Sega Mobile

From Sega Retro

SegaMobile logo.svg
Sega Mobile
Founded: 2002-04-18[1]
San Francisco, California, United States

Sega Mobile was a division established within (a division of Sega of America) to tackle the then-emerging mobile video games market. It was founded in April 2002 and initially run by Ryoichi Shiratsuchi[1]. Sega Mobile was responsible for Sega's mobile content in North America - other regions of the world were handled differently.

Sega Mobile was established as part of an initial mobile "boom" in the early-2000s, as mobile phone and handheld PDA technology was accelerating at a rapid pace. Sega had already been catering for such a market in Japan, where at the time of this US branch's launch, was estimated to involve 2.5 million users subscribing to "wireless content"[1]. It was widely expected by industry analysts that similar growth would occur stateside, leading to a multi-billion dollar industry for Sega to take advantage of.

Sega Mobile was not the first venture into this market for Sega (a deal with Motorola was announced in June 2000 for their line of iDEN-enabled handsets), but it was the first concentrated effort to bring multiple games to multiple handheld platforms. Progress began in May 2002 after a deal was signed with US carrier Sprint[2], the first game being Sega Monkey Ball[3].

Sega Mobile added other carriers and platforms to its list towards the end of the year and into 2003, including Pocket PC[4], AT&T Wireless mMode[5], BREW[6] and Palm OS[7]. It later made a deal with publisher Handago to increase the number of distribution outlets[8].

Sega Mobile charged for its games, which were downloaded through 3G services. Many of the earlier games offered through the service were designed to stop working after 30 days forcing the user to re-purchase software.

Sega's US arm produced very little of the content offered through the service - roughly half the games were outsourced to smaller development teams (typically simpler or original titles), while the other half were brought over from Japan (usually arcade or console conversions). The US operation never matched the volume or diversity of titles available in Japan, whose market was far more mature at the time and had more capable handsets on general sale. Furthermore Sega Mobile would stop openly advertising older games and possibly pull them off the market, while in Japan games were available for much longer.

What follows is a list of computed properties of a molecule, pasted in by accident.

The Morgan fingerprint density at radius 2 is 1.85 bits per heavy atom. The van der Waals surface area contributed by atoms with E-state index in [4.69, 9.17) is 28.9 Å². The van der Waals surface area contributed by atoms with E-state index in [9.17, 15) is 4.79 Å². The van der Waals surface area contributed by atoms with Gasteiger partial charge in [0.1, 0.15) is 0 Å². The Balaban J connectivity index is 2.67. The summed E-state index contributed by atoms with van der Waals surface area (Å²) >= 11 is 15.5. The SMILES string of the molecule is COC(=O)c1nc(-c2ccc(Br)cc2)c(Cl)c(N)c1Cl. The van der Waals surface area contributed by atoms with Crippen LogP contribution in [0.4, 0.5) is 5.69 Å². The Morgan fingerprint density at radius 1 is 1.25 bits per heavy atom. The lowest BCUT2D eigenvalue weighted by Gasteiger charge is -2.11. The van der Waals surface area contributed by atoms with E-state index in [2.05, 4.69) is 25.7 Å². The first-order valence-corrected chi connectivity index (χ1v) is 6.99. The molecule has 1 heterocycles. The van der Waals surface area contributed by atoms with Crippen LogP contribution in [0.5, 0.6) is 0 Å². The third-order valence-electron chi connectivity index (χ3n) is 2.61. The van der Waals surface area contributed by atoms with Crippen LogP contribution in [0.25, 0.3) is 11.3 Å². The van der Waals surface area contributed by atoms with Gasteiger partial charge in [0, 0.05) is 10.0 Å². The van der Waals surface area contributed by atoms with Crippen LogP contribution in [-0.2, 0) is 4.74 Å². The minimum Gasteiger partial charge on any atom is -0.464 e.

Products for Nokia's N-Gage platform, were not handled directly by Sega Mobile, with responsibilities instead going to the parent company.

Sega Mobile continued its operations throughout the decade, however accelerated change in the mobile market led to two dominant mobile platforms; iOS and Android. Sega Networks Inc. was established in 2012 to cater for this new smartphone market - Sega Mobile subsequently found itself without platforms to support, and so likely folded back into Sega of America.


  • Sprint (since May 2002)
  • AT&T Wireless (October 2002-October 2004)
  • Cingular/AT&T (since October 2004)
  • Verizon Wireless
  • T-Mobile
  • Qwest Wireless (until October 2009)
  • Alltel
  • Hawaiian Telcom
  • Embarq (May 2006-October 2009)
  • Cox Wireless
  • CenturyTel (October 2004-October 2009)



Pocket PC

Palm OS





External links


Overseas Sega companies, studios and subsidiaries
84 85 86 87 88 89 90 91 92 93 94 95 96 97 98 99 00 01 02 03 04 05 06 07 08 09 10 11 12 13 14 15 16 17 18 19 20
CSK Sega Sammy Holdings
Sega of America
Sega Technical Institute
Sega Away Team
Sega Europe
Sega France Sega France
Sega España Sega España
Sega Vertriebsgesellschaft
Sega Interactive
Sega Germany Sega Germany
Sega Taiwan
Sega Austria
Sega Denmark
Sega Belgium
Sega Netherlands
Sega Multimedia Studio
Sega Midwest Studio
Sega Amusements USA
Deith Leisure Sega Amusements Europe Sega Amusements International
Sega Total Solutions
Sega Prize Europe
Sega Music Group
Sega Entertainment
No Cliche
Sega of America Dreamcast
Sonic Team USA Sega Studios USA
Visual Concepts
Sega of China
Sega Mobile Sega Networks Inc.
Sega Publishing Korea
The Creative Assembly
Sega Benelux
Sega Studios San Francisco
Sports Interactive
Sega Studios Australia
Three Rings Design
Relic Entertainment
Atlus USA
Demiurge Studios
Go Game
Sonic Studio
Amplitude Studios